by Michael Allen Rogers, Entomology major
If you have ever had a garden, or been to the park during a period of high rain, you have more than likely encountered powdery mildew. Powdery mildew has been a known world-wide disease since 1958, caused by the fungi Erysiphe cichoracearum and more commonly today from Podosphaera xanthii. It appears as a white, powdery fungal growth – seen clearly on the leaf surfaces as well as petioles and stems. Not only is this an issue in your backyard garden, but it wreaks havoc in agricultural production on a world-wide scale. The fungus can be prolific and develop very quickly; as few as 3 days. Affecting cucurbits, or the gourd family, powdery mildew strikes when a hot and humid day comes along and there is sufficient darkness (affecting lower leaves or those under some sort of cover/shade).
Powdery mildew can decimate a harvest, leaving improperly ripened fruits or outright killing the plant. Using fungicides may be effective, but preventative measures can help stop it before it starts. When watering your pumpkin, gourd, etc., make sure to not apply water directly to the stem, leaf or fruits. If one applies water directly to the roots from the soil or avoids watering on hot or humid days, powdery mildew can be kept at bay before it begins.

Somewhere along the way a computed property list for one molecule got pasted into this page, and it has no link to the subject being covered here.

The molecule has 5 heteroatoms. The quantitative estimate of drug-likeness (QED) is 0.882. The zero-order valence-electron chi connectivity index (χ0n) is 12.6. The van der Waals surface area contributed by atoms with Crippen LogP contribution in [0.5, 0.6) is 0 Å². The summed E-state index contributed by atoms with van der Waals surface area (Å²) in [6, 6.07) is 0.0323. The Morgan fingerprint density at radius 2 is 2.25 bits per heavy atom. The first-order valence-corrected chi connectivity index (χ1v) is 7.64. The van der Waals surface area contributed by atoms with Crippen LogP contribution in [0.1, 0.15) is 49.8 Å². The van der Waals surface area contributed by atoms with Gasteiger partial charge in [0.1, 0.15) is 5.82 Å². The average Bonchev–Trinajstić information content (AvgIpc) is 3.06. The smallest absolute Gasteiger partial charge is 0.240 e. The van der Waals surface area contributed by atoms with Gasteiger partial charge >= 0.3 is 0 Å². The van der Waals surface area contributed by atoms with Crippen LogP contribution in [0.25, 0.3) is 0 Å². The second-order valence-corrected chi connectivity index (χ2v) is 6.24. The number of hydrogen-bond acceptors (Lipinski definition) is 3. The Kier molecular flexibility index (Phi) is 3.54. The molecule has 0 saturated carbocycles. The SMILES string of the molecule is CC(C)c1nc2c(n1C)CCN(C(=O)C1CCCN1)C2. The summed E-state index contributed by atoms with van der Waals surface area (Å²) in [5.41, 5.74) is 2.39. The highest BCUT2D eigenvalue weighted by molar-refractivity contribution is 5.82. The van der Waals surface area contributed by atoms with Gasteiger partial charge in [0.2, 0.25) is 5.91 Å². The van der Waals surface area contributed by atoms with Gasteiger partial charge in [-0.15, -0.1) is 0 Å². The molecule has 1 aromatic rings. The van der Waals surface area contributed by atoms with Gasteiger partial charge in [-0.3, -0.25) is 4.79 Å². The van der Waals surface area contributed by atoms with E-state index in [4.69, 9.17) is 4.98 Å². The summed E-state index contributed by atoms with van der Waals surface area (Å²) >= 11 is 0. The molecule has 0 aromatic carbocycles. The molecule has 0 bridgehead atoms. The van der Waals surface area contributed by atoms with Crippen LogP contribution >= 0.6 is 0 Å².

McGrath, Margaret Tuttle. “Vegetable Crops Powdery Mildew of Cucurbits.” Cornell University, Plant Pathology and Plant-Microbe Biology Section, Long Island Horticultural Research and Extension Center. Web. 2017.
This blog post was an assignment for Societal Issues: Pesticides, Alternatives and the Environment (PLNTPTH 4597). The views expressed are those of the author and do not necessarily reflect the views of the class, Department of Plant Pathology or the instructor.